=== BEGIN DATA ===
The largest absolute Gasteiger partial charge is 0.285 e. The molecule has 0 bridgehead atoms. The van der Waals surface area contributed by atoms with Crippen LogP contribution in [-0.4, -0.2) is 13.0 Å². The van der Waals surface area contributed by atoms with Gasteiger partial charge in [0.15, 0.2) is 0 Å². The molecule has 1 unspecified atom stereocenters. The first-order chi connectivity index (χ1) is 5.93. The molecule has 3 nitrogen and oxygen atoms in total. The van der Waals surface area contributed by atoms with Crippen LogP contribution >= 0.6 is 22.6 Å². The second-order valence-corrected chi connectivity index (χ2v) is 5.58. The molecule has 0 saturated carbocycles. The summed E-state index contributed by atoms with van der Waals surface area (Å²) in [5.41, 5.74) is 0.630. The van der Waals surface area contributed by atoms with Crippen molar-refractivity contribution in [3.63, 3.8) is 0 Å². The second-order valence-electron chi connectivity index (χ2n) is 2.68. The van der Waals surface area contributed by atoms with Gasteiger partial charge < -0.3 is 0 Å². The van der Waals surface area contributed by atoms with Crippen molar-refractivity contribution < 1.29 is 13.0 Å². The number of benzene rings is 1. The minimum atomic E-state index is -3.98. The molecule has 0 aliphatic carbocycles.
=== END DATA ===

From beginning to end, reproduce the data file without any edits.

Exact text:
The largest absolute Gasteiger partial charge is 0.285 e. The molecule has 0 bridgehead atoms. The van der Waals surface area contributed by atoms with Crippen LogP contribution in [-0.4, -0.2) is 13.0 Å². The van der Waals surface area contributed by atoms with Gasteiger partial charge in [0.15, 0.2) is 0 Å². The molecule has 1 unspecified atom stereocenters. The first-order chi connectivity index (χ1) is 5.93. The molecule has 3 nitrogen and oxygen atoms in total. The van der Waals surface area contributed by atoms with Crippen LogP contribution >= 0.6 is 22.6 Å². The second-order valence-corrected chi connectivity index (χ2v) is 5.58. The molecule has 0 saturated carbocycles. The summed E-state index contributed by atoms with van der Waals surface area (Å²) in [5.41, 5.74) is 0.630. The van der Waals surface area contributed by atoms with Crippen molar-refractivity contribution in [3.63, 3.8) is 0 Å². The second-order valence-electron chi connectivity index (χ2n) is 2.68. The van der Waals surface area contributed by atoms with Gasteiger partial charge < -0.3 is 0 Å². The van der Waals surface area contributed by atoms with Crippen molar-refractivity contribution < 1.29 is 13.0 Å². The number of benzene rings is 1. The minimum atomic E-state index is -3.98. The molecule has 0 aliphatic carbocycles.